To “pass by catastrophe,” according to urban legend, you must experience a major earthquake or other catastrophic event during your final exam warranting the university registrars to give everyone passing grades. But in the case of the Stanford band, “Pass By Catastrophe,” the phrase means exploring making music together and dropping your first extended play (EP) on Oct. 4, amidst the Stanford grind.
That Pass By Catastrophe is, as singer-songwriter and guitarist Max Kilberg ’21 puts it, a “sum of its parts” becomes truly apparent from hearing the band’s origin story in tandem with their new EP. Although all four members have come from different academic backgrounds — ranging from economics and the environmental sciences to communication and film studies — their EP release exemplifies how they have bridged their different experiences as student-musicians to create a noteworthy new groove.
The idea of starting a band emerged out of the close friendship between Max and lead singer Dexter Simpson ’21 as frosh hallmates in Twain. Max had come to Stanford “raised on a heavy diet of classic rock” with a strong background in guitar and song-writing, and knew he wanted to find people to “do music things” with him on campus. Dexter similarly pursued many different music groups as a frosh, employing his musical theater and classical vocal training as a Mendicant, lead member of Gaieties 2017 and member of the Brass Acid Collective. Max fondly recalls when he and Dexter performed acoustic covers of rap songs for their frosh dorm friends. He credits dorm Cafe Nights for inspiring them to form a band and getting involved with a recording studio as sophomores.
Max and Dexter first met their future guitarist and bassist Zach Plante (’18, Dartmouth) at a Soaked Oates concert on campus. Zach has proved invaluable to the band thanks to his considerable experience playing with the Dartmouth college band Winterhill and his familiarity with sound engineering and studio recording from recording an EP. Through Zach, Max and Dexter got in touch with the band’s drummer and pianist Sam Silverman ’21, who played for a variety of on-campus ensembles as a frosh but was also taking classes in theory and orchestration as a music minor.
Though Pass By Catastrophe started as four college guys jamming out together during winter quarter, between the exhilaration of performing and Zach’s studio recording experience, the group set their sights on recording an EP. The band met their producer by chance when they first visited Hyde Park Studios in San Francisco. Their future producer Chris Marquez, who worked as a sound engineer at the studio at the time of their visit, initially showed them the equipment and space. Max recalls how they all immediately vibed with the historic recording studio thanks to the Grateful Dead posters plastered on the walls and the fact that Kanye West himself just one week before had sat in the same studio chair as them.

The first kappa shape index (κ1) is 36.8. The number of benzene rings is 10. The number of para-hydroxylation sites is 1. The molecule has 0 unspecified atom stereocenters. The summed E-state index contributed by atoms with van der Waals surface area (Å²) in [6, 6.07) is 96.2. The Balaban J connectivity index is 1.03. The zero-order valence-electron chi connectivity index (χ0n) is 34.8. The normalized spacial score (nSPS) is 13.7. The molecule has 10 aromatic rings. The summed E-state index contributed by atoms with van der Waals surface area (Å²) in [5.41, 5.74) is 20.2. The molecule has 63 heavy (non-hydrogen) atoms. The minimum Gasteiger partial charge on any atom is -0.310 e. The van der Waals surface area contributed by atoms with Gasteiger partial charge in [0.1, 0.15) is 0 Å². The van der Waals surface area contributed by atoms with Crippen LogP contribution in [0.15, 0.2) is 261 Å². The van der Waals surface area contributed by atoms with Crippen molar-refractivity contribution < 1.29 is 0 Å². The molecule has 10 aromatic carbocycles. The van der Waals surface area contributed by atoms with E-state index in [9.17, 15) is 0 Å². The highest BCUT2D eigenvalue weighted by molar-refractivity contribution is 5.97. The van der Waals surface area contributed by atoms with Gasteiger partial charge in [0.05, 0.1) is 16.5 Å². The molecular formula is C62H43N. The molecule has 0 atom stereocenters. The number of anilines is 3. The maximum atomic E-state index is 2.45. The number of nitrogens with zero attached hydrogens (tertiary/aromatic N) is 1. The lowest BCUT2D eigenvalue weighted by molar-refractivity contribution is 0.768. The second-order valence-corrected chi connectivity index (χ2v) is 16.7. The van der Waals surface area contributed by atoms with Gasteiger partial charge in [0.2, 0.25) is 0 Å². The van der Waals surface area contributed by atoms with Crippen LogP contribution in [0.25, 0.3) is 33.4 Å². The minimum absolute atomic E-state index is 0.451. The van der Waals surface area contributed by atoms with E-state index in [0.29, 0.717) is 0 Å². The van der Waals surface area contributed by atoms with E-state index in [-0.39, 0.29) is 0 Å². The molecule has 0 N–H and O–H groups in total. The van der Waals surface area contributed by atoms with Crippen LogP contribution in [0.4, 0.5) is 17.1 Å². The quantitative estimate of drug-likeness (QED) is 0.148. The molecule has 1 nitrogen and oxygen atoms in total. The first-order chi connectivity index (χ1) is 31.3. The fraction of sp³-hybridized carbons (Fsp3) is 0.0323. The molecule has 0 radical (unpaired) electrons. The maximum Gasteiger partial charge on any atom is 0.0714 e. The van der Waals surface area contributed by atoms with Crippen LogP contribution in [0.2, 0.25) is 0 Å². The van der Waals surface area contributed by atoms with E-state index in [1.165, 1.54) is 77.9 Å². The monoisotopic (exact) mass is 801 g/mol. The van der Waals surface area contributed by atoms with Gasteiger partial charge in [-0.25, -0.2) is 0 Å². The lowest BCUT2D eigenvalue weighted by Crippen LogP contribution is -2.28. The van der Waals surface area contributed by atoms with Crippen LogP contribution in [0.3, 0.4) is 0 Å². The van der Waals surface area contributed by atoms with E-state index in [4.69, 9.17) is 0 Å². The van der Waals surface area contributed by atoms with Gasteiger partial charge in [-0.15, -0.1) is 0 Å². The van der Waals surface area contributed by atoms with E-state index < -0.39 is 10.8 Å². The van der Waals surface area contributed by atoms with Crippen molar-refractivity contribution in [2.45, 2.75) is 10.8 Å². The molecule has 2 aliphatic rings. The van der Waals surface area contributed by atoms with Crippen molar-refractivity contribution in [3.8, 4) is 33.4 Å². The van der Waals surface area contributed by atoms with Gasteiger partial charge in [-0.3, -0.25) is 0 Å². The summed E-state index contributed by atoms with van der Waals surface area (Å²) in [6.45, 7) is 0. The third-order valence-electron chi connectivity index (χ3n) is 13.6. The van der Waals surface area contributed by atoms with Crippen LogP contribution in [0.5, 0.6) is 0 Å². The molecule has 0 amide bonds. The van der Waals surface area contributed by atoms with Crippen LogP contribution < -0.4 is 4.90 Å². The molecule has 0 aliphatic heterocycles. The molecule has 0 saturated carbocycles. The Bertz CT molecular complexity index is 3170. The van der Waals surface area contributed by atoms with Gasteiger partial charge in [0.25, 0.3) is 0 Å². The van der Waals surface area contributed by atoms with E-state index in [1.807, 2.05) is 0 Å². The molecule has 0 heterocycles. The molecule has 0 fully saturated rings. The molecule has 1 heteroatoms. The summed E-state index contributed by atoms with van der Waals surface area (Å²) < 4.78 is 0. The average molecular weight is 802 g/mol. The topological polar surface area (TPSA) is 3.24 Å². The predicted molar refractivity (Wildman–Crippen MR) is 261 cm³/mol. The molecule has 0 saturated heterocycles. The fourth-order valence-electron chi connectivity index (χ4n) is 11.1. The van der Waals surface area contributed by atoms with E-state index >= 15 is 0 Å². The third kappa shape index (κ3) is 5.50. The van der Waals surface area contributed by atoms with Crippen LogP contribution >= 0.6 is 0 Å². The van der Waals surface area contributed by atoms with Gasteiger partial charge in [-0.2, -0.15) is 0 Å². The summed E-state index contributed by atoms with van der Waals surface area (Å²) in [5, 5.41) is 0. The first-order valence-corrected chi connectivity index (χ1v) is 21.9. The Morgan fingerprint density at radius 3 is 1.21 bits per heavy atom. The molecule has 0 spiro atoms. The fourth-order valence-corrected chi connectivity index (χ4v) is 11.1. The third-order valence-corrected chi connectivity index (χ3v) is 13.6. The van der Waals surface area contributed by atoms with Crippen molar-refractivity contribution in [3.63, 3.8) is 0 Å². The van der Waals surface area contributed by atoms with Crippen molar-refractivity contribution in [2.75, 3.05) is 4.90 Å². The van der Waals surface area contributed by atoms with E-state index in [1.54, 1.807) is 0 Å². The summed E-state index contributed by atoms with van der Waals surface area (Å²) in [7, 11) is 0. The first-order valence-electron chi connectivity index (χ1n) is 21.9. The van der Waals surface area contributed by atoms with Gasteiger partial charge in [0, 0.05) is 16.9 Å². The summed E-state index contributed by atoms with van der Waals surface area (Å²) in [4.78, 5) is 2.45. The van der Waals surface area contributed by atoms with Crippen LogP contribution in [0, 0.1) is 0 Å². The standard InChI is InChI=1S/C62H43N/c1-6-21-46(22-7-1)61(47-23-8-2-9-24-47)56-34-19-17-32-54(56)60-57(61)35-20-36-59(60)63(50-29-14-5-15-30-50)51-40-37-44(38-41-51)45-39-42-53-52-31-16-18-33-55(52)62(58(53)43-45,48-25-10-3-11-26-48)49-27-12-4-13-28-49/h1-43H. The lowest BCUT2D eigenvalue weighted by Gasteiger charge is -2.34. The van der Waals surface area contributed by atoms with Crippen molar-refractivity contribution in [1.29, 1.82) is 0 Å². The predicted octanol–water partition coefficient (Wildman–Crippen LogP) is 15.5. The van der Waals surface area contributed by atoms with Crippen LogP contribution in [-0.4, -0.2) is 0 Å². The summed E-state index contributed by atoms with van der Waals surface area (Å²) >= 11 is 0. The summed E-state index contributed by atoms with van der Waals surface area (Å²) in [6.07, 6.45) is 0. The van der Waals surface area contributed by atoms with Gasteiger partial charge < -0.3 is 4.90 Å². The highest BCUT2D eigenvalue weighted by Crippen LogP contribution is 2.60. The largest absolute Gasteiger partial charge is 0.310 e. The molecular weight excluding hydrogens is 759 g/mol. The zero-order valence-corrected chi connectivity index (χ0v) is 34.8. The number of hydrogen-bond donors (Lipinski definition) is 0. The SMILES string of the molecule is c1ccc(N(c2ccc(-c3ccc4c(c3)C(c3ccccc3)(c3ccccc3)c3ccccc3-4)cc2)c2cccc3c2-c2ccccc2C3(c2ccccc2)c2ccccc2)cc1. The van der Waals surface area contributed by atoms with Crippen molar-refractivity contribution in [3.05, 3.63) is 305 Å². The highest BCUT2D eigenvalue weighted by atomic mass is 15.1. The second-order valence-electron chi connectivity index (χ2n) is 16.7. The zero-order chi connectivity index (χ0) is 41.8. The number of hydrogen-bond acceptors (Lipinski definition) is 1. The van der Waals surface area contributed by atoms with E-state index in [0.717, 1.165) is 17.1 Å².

When Marquez sat down with the band to discuss their music Max recalls how he “really liked their sound” and offered to help them mix and produce their tracks. The band thus geared up in spring quarter to record their full EP with the goal of balancing and recording their EP in as few as one recording session. A typical week for Pass By Catastrophe saw them meeting at least twice to rehearse both cover and original songs, perform at an on-campus gig or prepare for studio recording at the Roble Arts Gym.
Max thoughtfully explained how the themes of Pass By Catastrophe’s debut EP are both the experience of embracing the chaos of life and the dreamy nostalgia of growing up in the American suburbs and moving out to California. The sound of Pass by Catastrophe is driven by classic rock guitar riffs and Dexter’s bluesy vocals, as if an acknowledgement of the diversity of musical and life experiences that brought each band member to out west to Stanford campus.
The band members are all interested in melding social criticism with musical vibes that draw upon everything from classic rock and modern pop (think Coldplay and the Kooks) to jazz and blues. The nostalgic rock vibes of the group have clearly gained traction with the public, as the three tracks on the EP have already garnered thousands of plays on Spotify in the week or two since their release. The song “Pretty Lady” holds a special importance in the group’s heart as its “bop” due to a powerful memory while recording it in the studio. Max reminisces how the group had been initially unsure about whether to record the song. After Zach laid down the piano track and it was transformed by an organ patch and back-up vocal accompaniment, the group realized how much potential their music had.
When asked what the future holds for the group, Sam notes that the group intends to play several gigs at and beyond the scope of Stanford in celebration of their EP. Some Stanford students may have heard them at their release party this past Friday but others can tune into KSZU at 8 p.m. this Wednesday, Oct. 16 to hear them play live on air. The group plans on venturing out to gigs in Menlo Park, Palo Alto and San Francisco as well as developing new tracks. If almost four thousand Spotify plays of “Pretty Lady” within the past ten days is any indication, this band of student-musicians is right on track for achieving their goal of “making music for and by everyone.”
Contact Natalie Francis at natfran ‘at’ stanford.edu.